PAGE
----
Your Ashes

I used to write a lot of short stories. Here’s one.

Your Ashes

Remember that blind guy on Jeopardy and how his eyes looked like coals on a snowman. All this puckering around them and set way back in his potato head. The contestants next to him both spelled their names in loopy skywriting letters, but the blind guy typed his—another tiny thing in a too-big socket.

“He’s cheating,” I said.

“Fuck you,” you said. You ate a Bugle off the tip of your index finger and said it again with your mouth full: “Fuck you.”

“Fuck him. He’s playing the sympathy card.”

“Quit it with the ‘playing the card’ thing,” you said.

“They don’t want to beat a blind man. How would you go home with that? You won on Jeopardy—it was at a blind man’s expense?’”

You wiped your nose with the back of your hand. “If someone else knows the answers then it’s hardly winning at his expense. That’s how the game’s played. The blind guy wouldn’t be on the show if he thought he couldn’t handle it.”

I stole a Bugle from your pinky.

“Don’t you think there have been much harder struggles for this man?” you said. “Don’t you think just getting up in the morning and feeling the sunlight from the window and not being able to see it—don’t you think that’s much more of a struggle for him—a daily struggle—than losing on Jeopardy?”

“Have you ever lost on Jeopardy?” I said. “Have you ever been born blind? Do you have any idea what you’re talking about?”

You wouldn’t look at me. I saw the Scrubbing Bubbles commercial reflected in your glasses.

“And if he’s so bothered by the sunlight every morning, he shouldn’t put his bed under a window. He’s a masochist.”

Then you ignited.

Remember how in the movies, when someone’s lit on fire, you can look really closely at a flailing arm or leg and see the stuntman inside the flames. You weren’t like that at all. You didn’t run around in circles screaming. Just a pop, and then fire. You may have looked at me, but I don’t know. You said nothing. Your eyes boiled pretty fast. Then you were a little pile of ashes. And glasses. And teeth.


You had tiny teeth. Remember your mother used to call them eensy-weensy. Most women with tiny teeth have regular sized gums. They smile, and it’s all pink. But your mouth was proportionate—so small it barely had room for all your teeth.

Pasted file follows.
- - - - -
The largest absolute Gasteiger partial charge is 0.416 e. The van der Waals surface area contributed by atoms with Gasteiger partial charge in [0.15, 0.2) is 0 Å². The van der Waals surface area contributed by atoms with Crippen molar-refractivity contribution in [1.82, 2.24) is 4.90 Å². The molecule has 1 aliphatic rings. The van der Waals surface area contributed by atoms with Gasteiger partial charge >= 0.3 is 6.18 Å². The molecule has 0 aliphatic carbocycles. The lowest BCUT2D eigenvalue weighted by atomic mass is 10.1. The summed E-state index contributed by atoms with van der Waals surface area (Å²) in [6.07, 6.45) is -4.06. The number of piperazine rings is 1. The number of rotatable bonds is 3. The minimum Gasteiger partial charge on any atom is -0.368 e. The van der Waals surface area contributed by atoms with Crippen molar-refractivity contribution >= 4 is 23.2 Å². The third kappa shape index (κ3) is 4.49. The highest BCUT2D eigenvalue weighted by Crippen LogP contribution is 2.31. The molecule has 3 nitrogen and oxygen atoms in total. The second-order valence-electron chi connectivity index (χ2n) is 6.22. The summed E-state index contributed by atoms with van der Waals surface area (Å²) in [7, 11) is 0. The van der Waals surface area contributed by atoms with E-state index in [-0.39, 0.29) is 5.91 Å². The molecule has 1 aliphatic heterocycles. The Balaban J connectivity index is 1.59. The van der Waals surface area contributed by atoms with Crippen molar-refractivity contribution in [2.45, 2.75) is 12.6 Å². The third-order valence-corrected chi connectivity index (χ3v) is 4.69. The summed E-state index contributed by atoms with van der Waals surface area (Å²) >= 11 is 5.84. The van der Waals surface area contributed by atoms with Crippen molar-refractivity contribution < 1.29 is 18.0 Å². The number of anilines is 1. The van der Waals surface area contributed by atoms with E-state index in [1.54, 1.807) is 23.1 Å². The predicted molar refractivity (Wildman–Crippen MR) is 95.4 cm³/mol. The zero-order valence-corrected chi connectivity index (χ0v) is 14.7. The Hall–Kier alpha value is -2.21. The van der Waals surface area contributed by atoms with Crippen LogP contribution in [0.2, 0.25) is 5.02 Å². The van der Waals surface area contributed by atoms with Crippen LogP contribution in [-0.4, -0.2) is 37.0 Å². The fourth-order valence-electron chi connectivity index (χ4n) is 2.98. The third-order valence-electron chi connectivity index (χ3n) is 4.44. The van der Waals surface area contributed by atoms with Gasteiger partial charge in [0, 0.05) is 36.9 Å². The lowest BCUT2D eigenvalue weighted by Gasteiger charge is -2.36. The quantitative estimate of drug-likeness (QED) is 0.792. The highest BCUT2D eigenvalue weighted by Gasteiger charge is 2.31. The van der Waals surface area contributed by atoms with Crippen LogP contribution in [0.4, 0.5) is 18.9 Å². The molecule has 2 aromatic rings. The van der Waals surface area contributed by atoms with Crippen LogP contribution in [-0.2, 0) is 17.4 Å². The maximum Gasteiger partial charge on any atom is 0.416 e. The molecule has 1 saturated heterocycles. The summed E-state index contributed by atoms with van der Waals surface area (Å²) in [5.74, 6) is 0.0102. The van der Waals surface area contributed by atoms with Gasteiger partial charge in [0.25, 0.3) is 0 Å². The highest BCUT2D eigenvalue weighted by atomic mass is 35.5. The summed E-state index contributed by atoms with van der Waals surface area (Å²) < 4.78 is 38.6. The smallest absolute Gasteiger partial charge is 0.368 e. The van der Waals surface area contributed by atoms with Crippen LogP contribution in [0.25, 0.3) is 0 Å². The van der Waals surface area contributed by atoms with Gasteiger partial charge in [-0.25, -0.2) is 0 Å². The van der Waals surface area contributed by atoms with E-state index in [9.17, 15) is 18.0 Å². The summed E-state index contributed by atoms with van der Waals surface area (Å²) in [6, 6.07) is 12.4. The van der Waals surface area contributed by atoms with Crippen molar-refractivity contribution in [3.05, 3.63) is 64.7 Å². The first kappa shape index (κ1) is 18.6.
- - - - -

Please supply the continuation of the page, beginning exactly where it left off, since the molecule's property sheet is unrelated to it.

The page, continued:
“Those things are packed in there like a Chinese army,” I said.

Remember you ignored me. It used to feel like a game of charades, and your ignoring me was that circular hand motion that says “you’re close, keep going.” But towards the end it just felt like a stop sign.

I held my chin in my hand, feigning pensiveness. “Yep,” I said. “Like a million Chinese all lined up in a matchbox.”

You grabbed both sides of your head like you had a live grenade in there. “Will you please shut up so I can finish this?”

Remember your hilarious drama.

“Finish what?”

“An article.”

“For what?”

“Who are you? What are you doing in the library?”

“Why wouldn’t I be in the library?” I said.

“It’s nine o’clock on a Saturday.”

“Don’t quote Billy Joel at me, tiny teeth.”

You laughed and slapped a hand to your lips to hide your mouth.

“You should have those looked at,” I said. “Open up.”

You coughed and sniffed and opened your mouth with your eyes turned away. Remember you said I could have kissed you then, but I didn’t.

I was charming.


Thank goodness your teeth were still there, otherwise no one could identify you. You’d just be a woman-shaped oil slick on my bed, and there’s no explaining that to the cops. I made out a shadow of black dust where your fingers used to be, but no prints. I saw a bump in the soot I thought might be your nose. My breath leveled it when I came in for a closer look.

I harvested your teeth with my fingertips. It felt like hundreds. You must have been a scientific anomaly. I felt a sneeze coming on, so I carried your teeth across the room before I could blow the rest of you into the carpet.


Remember that tree we found in the woods.

“What the hell?” you said.

Little planks nailed into its trunk like a ladder. The nails rusted over. The wood splintered as you climbed.